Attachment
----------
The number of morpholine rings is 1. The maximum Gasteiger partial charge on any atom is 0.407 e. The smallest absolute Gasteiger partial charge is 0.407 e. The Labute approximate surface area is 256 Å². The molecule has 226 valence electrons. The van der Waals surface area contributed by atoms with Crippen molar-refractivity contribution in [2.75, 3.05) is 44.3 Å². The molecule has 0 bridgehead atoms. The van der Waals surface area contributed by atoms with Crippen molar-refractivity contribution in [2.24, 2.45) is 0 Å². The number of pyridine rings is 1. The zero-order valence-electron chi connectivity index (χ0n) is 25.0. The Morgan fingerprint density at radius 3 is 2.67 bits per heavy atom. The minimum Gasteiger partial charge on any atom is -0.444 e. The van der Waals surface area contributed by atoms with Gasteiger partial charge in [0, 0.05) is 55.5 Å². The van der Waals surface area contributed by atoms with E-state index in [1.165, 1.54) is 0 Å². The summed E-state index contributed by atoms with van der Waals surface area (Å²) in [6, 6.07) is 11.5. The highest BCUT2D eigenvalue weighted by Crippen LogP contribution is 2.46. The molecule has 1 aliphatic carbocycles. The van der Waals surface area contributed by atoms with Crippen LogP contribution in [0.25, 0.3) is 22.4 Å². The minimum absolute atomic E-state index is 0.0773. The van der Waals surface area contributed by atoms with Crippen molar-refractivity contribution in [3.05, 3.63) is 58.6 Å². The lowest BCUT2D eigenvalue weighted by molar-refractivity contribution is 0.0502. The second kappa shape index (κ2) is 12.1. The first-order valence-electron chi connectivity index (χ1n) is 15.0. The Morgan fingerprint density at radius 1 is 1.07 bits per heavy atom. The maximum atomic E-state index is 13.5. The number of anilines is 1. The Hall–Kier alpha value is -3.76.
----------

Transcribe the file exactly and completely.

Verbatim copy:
The number of morpholine rings is 1. The maximum Gasteiger partial charge on any atom is 0.407 e. The smallest absolute Gasteiger partial charge is 0.407 e. The Labute approximate surface area is 256 Å². The molecule has 226 valence electrons. The van der Waals surface area contributed by atoms with Crippen molar-refractivity contribution in [2.75, 3.05) is 44.3 Å². The molecule has 0 bridgehead atoms. The van der Waals surface area contributed by atoms with Crippen molar-refractivity contribution in [2.24, 2.45) is 0 Å². The number of pyridine rings is 1. The zero-order valence-electron chi connectivity index (χ0n) is 25.0. The Morgan fingerprint density at radius 3 is 2.67 bits per heavy atom. The minimum Gasteiger partial charge on any atom is -0.444 e. The van der Waals surface area contributed by atoms with Gasteiger partial charge in [0, 0.05) is 55.5 Å². The van der Waals surface area contributed by atoms with E-state index in [1.165, 1.54) is 0 Å². The summed E-state index contributed by atoms with van der Waals surface area (Å²) in [6, 6.07) is 11.5. The highest BCUT2D eigenvalue weighted by Crippen LogP contribution is 2.46. The molecule has 1 aliphatic carbocycles. The van der Waals surface area contributed by atoms with Crippen LogP contribution in [0.25, 0.3) is 22.4 Å². The minimum absolute atomic E-state index is 0.0773. The van der Waals surface area contributed by atoms with Crippen molar-refractivity contribution in [3.05, 3.63) is 58.6 Å². The lowest BCUT2D eigenvalue weighted by molar-refractivity contribution is 0.0502. The second kappa shape index (κ2) is 12.1. The first-order valence-electron chi connectivity index (χ1n) is 15.0. The Morgan fingerprint density at radius 1 is 1.07 bits per heavy atom. The maximum atomic E-state index is 13.5. The number of anilines is 1. The Hall–Kier alpha value is -3.76.